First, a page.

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"All Turkish banks will be able to make Iranian transactions as sanctions on Iran are eased in the wake of a deal between Tehran and six world powers to curb Tehran's nuclear programme, Turkey's economy minister said on Thursday…State-owned Halkbank, one of Turkey's biggest banks, had continued to process transactions, remaining one of the few to do so in the face of U.S. sanctions targeting financial institutions that dealt with Iran's central bank…Among transactions conducted by Halkbank are payments by Indian refiners to Iran. The refiners used this route until February and these payments could now resume." (Reuters, "Turkish banks to be able to make Iran transactions -minister," 11/28/13)

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"India could step up imports from Iran next month and start transferring billions of dollars owed it for oil as early as next week following a deal to curb Tehran's nuclear programme…Payments could potentially resume through Turkey's state-run Halkbank, a route used until February when it was blocked by sanctions…A government official also said that payments would be expedited once the payment mechanism via Turkey opens up. 'If that Halkbank route opens up ... rather than pushing this to a later date, perhaps this money will go to the Iranians sooner rather than later,' the official with direct knowledge of the matter said." (Reuters, "India ready to start Iran oil cash transfer after deal," 11/25/13)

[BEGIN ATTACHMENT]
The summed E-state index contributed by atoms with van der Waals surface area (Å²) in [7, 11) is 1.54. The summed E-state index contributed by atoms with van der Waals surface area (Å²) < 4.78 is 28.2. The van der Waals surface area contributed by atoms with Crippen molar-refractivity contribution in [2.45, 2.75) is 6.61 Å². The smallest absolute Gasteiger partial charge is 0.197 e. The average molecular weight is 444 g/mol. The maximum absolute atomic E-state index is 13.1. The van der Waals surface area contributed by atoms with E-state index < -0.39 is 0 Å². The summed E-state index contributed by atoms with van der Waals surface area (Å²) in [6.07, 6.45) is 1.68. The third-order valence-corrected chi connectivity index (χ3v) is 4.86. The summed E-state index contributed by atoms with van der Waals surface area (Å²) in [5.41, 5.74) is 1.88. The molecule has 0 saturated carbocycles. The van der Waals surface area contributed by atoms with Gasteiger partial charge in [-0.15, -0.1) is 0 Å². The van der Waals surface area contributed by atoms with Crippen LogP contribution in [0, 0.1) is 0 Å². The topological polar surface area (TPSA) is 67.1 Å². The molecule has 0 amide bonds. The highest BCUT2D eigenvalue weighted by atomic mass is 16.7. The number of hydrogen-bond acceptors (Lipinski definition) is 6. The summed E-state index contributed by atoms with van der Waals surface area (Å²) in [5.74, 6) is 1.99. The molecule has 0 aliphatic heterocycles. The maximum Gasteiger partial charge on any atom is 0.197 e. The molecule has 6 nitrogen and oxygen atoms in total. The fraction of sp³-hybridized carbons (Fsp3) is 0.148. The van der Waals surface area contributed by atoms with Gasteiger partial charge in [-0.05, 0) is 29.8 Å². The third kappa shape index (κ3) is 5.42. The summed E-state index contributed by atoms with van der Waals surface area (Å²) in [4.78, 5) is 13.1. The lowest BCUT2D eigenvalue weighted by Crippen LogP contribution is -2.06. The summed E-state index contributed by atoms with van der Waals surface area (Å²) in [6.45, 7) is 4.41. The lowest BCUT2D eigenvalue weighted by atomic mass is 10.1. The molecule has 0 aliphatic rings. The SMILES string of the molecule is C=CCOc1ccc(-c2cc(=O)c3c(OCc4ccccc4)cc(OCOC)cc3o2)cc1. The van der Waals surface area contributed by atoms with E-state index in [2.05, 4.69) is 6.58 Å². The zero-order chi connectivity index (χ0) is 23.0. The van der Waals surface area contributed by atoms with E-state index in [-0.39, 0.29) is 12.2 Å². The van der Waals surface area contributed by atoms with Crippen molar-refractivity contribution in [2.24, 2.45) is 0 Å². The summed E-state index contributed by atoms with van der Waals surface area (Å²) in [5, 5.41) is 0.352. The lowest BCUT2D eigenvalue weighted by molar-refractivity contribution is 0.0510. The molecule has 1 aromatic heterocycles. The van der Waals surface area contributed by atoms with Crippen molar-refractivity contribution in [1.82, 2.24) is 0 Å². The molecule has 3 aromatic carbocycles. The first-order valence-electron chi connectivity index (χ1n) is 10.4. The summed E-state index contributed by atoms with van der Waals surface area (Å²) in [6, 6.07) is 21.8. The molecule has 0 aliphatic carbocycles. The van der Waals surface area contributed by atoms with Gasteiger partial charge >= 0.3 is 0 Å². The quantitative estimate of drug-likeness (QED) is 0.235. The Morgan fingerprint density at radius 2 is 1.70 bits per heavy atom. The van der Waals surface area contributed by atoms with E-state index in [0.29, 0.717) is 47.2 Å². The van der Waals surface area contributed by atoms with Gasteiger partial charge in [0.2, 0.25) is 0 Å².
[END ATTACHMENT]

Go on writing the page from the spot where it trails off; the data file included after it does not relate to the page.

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"Indian refiners have asked the government to clarify if they can pay Iran for crude in euros after the National Iranian Oil Company (NIOC) requested settlement of some debts through a Turkish bank, Indian officials said on Wednesday…India now owes Iran about $5.3 billion for oil imports, government and refining sources said last week. In mid-October, NIOC informed Indian refiners that Halkbank was ready to restart channelling the payments to Iran, the sources told Reuters, declining to be named due to the sensitivity of the matter. NIOC said it had been informed that Halkbank could be used again by Iran's central bank. It was unclear from the communication from NIOC what had changed that would allow the payments to restart without contravening U.S. sanctions, the sources said…Indian refiners have yet to restart payments via Halkbank and have asked the government for guidance, the sources said." (Reuters, "Indian refiners puzzle over Iran request for euro oil payment-sources," 11/13/13)